Posts Tagged ‘Diana Gabaldon’

An Echo in the Bone

 

An Echo in the Bone: A Novel

Diana Gabaldon  
Hardcover, 832 pages
Random House Publishing Group
September 22, 2009

An Echo in the Bone continues the saga of Claire Fraser, the time-travelling doctor who originally hails from England circa World War II, and her Scottish Highlander husband Jamie Frasier.  The American Revolution is in full swing and the Frasers  have fled their home on the Ridge after a devastating fire nearly took their lives.  Though they intend to return to Scotland to retrieve Jamie’s printing press and avoid the fighting, a series of unfortunate circumstances and Jamie’s status as a former militia colonel land them straight in the middle of it.  Jamie’s fear of facing his illegitimate son across the battlefield turns into reality and Claire is up to her elbows in the blood of wounded soldiers as she fights to keep them alive.

Brea and Roger are back in modern-day Scotland, living at Lallybroch, after escaping through the stones with their two young children.  Now all they have of Claire and Jamie are a box of carefully preserved letters that they read one at a time to learn the fate of Brea’s parents.  Roger begins to write a compilation of all they know about the nature of time travel, intending to educate Jem and Mandy when they’re older, but it falls into the wrong hands and Roger will have to risk travelling through the stones once more to save his family.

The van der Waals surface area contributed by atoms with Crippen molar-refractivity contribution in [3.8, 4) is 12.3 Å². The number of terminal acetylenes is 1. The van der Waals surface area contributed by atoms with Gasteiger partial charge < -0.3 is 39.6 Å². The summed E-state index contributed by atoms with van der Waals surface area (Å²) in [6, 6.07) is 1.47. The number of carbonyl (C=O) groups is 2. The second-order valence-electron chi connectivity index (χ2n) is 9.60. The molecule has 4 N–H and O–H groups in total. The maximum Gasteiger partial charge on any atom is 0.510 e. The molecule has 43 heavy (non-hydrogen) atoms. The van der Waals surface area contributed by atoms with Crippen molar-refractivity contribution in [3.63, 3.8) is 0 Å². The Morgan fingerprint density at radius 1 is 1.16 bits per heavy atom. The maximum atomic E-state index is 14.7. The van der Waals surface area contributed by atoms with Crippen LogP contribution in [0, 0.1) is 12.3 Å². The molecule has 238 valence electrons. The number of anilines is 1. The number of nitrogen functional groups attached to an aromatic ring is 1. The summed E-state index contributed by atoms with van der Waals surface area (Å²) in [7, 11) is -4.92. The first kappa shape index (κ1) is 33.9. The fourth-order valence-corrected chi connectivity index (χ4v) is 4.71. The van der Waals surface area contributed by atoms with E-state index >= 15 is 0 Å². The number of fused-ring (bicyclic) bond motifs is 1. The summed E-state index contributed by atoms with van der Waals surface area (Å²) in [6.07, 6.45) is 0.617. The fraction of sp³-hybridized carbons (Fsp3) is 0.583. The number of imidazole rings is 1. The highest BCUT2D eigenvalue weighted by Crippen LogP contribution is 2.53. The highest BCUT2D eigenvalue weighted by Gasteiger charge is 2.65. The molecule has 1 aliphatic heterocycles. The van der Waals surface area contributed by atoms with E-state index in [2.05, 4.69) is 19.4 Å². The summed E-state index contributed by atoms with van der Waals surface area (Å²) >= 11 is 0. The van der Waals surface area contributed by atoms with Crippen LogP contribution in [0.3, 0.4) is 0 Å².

I’ll stop the synopsis there and just give you my thoughts at this point, because so many things happened in this book it would be nearly impossible to touch on them all without giving too much away.  It started off with a bang but then the story lost my interest a bit for a good couple hundred pages.  I could have done without so many descriptions of Claire’s medical procedures, the entire pirate-ridden, failed sea voyage, and so many chapters centered around Lord John and William.  My favorite parts were the chapters dedicated to Ian and Brea and Roger actually.  I find that I’m unable to connect with Claire as much as I did in the beginning of the series, and I think it’s because she started out as being close to my age and now decades have passed for her and only a few years have for me.  It’s just a theory though.  Gabaldon also introduced some new characters, like the brother and sister Quakers, that I really connected with and of course it was wonderful to revisit the always hectic lives of Claire and Jamie.

The second half of the book picked up again and I dove headfirst into the story, unable to wait to see what would happen next.  I heard about the unsatisfying ending before I even started reading it so I was fully prepared for loose ends to be left open, but honestly I really liked the end.  I knew that the story wouldn’t be wrapped up in a nice little bow with full closure (because of course there has to be another book!) so I took what I could get and turned the last page planning to wait patiently until the next book is released and the saga continues.